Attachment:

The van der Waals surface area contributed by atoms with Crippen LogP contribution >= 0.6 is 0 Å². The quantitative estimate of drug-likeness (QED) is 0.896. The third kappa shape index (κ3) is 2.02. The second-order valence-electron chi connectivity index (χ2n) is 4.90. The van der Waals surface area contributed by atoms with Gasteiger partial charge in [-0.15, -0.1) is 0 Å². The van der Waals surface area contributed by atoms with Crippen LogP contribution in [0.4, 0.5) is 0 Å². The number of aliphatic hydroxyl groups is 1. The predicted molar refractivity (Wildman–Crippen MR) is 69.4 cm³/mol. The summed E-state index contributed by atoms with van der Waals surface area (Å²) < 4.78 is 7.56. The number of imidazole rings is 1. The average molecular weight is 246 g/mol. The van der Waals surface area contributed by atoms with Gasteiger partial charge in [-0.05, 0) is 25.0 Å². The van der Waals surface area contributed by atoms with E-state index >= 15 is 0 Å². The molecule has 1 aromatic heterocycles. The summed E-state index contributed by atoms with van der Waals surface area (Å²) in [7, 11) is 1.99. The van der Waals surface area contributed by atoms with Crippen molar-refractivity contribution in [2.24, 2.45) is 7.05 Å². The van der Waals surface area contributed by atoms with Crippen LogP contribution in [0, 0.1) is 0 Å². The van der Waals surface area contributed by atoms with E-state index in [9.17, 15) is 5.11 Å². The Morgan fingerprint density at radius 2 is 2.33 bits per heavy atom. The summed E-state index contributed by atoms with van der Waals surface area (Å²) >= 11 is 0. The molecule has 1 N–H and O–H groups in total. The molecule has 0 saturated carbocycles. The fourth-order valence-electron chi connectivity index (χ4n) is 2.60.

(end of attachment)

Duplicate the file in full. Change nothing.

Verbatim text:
The van der Waals surface area contributed by atoms with Crippen LogP contribution >= 0.6 is 0 Å². The quantitative estimate of drug-likeness (QED) is 0.896. The third kappa shape index (κ3) is 2.02. The second-order valence-electron chi connectivity index (χ2n) is 4.90. The van der Waals surface area contributed by atoms with Gasteiger partial charge in [-0.15, -0.1) is 0 Å². The van der Waals surface area contributed by atoms with Crippen LogP contribution in [0.4, 0.5) is 0 Å². The number of aliphatic hydroxyl groups is 1. The predicted molar refractivity (Wildman–Crippen MR) is 69.4 cm³/mol. The summed E-state index contributed by atoms with van der Waals surface area (Å²) < 4.78 is 7.56. The number of imidazole rings is 1. The average molecular weight is 246 g/mol. The van der Waals surface area contributed by atoms with Gasteiger partial charge in [-0.05, 0) is 25.0 Å². The van der Waals surface area contributed by atoms with E-state index >= 15 is 0 Å². The molecule has 1 aromatic heterocycles. The summed E-state index contributed by atoms with van der Waals surface area (Å²) in [7, 11) is 1.99. The van der Waals surface area contributed by atoms with Crippen molar-refractivity contribution in [2.24, 2.45) is 7.05 Å². The van der Waals surface area contributed by atoms with Crippen LogP contribution in [0, 0.1) is 0 Å². The van der Waals surface area contributed by atoms with E-state index in [9.17, 15) is 5.11 Å². The Morgan fingerprint density at radius 2 is 2.33 bits per heavy atom. The summed E-state index contributed by atoms with van der Waals surface area (Å²) >= 11 is 0. The molecule has 1 N–H and O–H groups in total. The molecule has 0 saturated carbocycles. The fourth-order valence-electron chi connectivity index (χ4n) is 2.60.